Tuesday, August 6th, 2019

Here’s a brief changelog of what we’ve been up to since our last general update.

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Launchpad news, February 2019

Thursday, March 7th, 2019

Here’s a brief changelog for this month.

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Launchpad news, July 2018 – January 2019

Thursday, February 21st, 2019

Here’s a brief changelog of what we’ve been up to since our last general update.

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Launchpad news, June 2018

Friday, July 6th, 2018

Here’s a brief changelog for this month.

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Launchpad news, May 2018

Saturday, June 2nd, 2018

Here’s a brief changelog for this month.

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Launchpad news, June 2017 – April 2018

Tuesday, May 1st, 2018

Once again it’s been a while since we posted a general update, so here’s a changelog-style summary of what we’ve been up to.  As usual, this changelog preserves a reasonable amount of technical detail, but I’ve omitted changes that were purely internal refactoring with no externally-visible effects.

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Launchpad news, May 2017

Wednesday, May 31st, 2017

Here’s a brief changelog for this month.

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Launchpad news, November 2015 – April 2017

Friday, April 28th, 2017

Well, it’s been a while!  Since we last posted a general update, the Launchpad team has become part of Canonical’s Online Services department, so some of our efforts have gone into other projects.  There’s still plenty happening with Launchpad, though, and here’s a changelog-style summary of what we’ve been up to.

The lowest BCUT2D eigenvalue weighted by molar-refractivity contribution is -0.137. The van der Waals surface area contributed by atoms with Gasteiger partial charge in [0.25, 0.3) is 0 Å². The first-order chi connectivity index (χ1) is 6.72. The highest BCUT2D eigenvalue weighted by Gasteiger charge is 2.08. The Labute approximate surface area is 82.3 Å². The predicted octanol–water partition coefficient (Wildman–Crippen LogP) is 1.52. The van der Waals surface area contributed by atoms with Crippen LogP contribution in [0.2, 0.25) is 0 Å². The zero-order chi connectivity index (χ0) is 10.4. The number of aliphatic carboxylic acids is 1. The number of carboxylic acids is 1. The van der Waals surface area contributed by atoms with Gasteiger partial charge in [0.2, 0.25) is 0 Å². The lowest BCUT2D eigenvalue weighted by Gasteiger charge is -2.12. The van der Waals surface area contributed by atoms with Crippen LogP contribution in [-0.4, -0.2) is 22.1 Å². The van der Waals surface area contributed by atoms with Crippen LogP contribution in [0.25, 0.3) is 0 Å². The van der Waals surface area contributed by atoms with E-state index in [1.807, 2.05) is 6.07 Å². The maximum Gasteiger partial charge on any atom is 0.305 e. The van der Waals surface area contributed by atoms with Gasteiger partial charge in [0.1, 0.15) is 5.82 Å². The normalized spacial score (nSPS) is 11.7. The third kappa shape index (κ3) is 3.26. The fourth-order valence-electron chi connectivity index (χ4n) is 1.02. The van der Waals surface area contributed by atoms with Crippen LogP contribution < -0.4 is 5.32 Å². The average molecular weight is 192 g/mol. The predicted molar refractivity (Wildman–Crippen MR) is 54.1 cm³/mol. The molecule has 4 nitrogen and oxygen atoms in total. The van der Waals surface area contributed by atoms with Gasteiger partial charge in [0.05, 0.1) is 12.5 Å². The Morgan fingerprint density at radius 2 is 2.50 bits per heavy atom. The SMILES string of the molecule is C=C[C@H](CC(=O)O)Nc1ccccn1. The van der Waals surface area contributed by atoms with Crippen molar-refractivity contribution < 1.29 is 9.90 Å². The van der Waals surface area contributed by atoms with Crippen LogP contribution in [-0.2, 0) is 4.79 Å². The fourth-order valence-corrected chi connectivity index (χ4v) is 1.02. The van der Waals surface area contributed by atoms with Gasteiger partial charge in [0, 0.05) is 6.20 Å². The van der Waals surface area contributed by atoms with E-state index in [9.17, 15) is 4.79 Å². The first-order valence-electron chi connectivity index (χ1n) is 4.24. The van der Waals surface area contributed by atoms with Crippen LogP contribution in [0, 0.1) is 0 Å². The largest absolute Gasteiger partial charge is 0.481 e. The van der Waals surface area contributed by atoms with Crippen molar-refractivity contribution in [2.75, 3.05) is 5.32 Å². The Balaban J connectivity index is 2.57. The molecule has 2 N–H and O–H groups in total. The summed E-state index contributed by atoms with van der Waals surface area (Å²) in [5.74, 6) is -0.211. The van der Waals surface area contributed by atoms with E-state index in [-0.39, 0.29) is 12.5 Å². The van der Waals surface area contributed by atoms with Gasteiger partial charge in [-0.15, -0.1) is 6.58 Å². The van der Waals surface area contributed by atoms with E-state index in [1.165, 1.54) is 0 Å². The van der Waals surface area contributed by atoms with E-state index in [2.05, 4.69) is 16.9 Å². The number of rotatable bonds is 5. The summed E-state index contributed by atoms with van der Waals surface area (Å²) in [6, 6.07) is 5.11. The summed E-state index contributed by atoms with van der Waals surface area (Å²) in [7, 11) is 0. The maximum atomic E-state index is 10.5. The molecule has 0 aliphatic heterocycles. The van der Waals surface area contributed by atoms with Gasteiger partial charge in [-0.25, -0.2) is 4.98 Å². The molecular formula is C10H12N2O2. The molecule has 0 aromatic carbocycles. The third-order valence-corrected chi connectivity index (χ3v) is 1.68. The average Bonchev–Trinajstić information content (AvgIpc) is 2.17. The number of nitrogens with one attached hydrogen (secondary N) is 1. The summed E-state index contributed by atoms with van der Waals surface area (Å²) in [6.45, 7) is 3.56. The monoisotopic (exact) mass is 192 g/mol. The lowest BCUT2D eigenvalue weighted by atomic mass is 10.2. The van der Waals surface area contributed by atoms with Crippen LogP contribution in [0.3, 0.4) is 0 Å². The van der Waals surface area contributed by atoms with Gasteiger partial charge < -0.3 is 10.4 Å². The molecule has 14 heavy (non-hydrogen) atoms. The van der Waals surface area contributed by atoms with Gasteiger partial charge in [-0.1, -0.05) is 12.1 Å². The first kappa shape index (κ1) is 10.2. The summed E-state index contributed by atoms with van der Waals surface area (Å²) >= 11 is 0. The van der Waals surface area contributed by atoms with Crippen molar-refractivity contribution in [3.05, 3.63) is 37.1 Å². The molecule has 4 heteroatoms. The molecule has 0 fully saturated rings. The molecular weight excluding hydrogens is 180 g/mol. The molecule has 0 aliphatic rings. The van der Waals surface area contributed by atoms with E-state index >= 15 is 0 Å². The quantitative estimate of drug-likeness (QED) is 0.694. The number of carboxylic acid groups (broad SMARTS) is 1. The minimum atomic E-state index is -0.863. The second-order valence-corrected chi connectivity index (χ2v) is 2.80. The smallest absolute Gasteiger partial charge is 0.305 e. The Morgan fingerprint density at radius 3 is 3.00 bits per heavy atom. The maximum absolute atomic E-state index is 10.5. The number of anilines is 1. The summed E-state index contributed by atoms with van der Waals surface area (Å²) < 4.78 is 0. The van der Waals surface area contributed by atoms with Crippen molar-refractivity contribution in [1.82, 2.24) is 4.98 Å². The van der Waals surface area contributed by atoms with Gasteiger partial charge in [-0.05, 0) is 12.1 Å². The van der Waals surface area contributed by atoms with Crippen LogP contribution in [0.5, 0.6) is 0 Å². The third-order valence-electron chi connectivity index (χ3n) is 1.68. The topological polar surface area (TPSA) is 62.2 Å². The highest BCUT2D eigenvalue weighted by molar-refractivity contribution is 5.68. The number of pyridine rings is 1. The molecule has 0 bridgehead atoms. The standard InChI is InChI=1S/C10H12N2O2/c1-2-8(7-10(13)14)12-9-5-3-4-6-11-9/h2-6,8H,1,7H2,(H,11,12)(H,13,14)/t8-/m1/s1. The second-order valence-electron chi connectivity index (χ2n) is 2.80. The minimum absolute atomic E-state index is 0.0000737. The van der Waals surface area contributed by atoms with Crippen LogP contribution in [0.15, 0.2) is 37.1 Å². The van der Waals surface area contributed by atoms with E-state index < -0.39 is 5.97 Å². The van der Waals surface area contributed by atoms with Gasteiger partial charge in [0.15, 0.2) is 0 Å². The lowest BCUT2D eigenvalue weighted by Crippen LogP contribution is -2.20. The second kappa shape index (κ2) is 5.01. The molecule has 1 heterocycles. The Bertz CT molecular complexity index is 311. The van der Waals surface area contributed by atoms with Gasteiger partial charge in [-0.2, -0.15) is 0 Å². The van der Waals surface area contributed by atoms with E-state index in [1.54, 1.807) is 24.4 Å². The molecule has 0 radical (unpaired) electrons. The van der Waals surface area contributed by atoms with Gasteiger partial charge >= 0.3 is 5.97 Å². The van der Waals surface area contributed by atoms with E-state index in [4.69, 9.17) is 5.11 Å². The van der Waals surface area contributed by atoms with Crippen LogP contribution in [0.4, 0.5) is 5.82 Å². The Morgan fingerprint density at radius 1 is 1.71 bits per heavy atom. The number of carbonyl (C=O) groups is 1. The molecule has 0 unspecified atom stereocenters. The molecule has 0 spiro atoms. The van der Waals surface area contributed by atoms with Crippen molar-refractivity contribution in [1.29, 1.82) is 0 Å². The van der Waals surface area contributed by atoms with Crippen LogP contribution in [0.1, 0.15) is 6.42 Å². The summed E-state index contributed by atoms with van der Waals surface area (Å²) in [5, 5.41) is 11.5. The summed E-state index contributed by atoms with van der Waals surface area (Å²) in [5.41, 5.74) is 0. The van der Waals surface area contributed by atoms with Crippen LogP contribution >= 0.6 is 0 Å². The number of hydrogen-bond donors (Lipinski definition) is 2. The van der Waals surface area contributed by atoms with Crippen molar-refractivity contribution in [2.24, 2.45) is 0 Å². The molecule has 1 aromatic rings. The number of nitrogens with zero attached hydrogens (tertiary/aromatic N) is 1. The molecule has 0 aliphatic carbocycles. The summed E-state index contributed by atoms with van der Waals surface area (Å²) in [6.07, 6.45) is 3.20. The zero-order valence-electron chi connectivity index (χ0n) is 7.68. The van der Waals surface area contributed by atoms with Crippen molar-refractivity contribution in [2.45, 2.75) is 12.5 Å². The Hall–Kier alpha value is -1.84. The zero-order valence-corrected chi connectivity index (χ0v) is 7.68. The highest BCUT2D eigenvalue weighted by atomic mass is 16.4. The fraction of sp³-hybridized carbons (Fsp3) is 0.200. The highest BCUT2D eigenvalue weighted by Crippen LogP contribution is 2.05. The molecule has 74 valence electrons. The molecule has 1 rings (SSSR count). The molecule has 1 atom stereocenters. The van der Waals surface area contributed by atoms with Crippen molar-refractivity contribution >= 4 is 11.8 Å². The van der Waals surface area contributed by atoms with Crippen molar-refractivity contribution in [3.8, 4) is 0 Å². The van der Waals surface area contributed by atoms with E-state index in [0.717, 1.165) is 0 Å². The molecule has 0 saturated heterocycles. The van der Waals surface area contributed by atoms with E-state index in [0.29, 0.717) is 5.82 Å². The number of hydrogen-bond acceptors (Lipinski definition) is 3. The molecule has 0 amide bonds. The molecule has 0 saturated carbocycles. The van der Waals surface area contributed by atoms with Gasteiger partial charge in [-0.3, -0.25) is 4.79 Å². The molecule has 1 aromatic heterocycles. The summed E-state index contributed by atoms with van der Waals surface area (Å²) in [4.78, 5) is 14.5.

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Git-to-Git imports

Wednesday, November 16th, 2016

Launchpad has had Git-to-Bazaar code imports since 2009, along with imports from a few other systems.  These form part of Launchpad’s original mission to keep track of free software, regardless of where it’s hosted.  They’re also very useful for automatically building other artifacts, such as source package recipes or snap packages, from code hosted elsewhere.  Unfortunately they’re quite complicated: they need to be able to do a full round-trip conversion of every revision from the other version control system, which has made it difficult to add support for Git features such as signed commits or submodules.  Once one of these features is present anywhere in the history of a branch, importing it to Bazaar becomes impossible.  This has been a headache for many users.

We can do better nowadays.  As of last year, we have direct Git hosting support in Launchpad, and we can already build snaps and recipes straight from Git, so we can fulfil our basic goal more robustly now with a lot less code.  So, Launchpad now supports Git-to-Git code imports, also known as Git mirroring.  You can use this to replace many uses of Git-to-Bazaar imports (note that there’s no translations integration yet, and of course you won’t be able to branch the resulting import using bzr).

See our Git documentation for more details.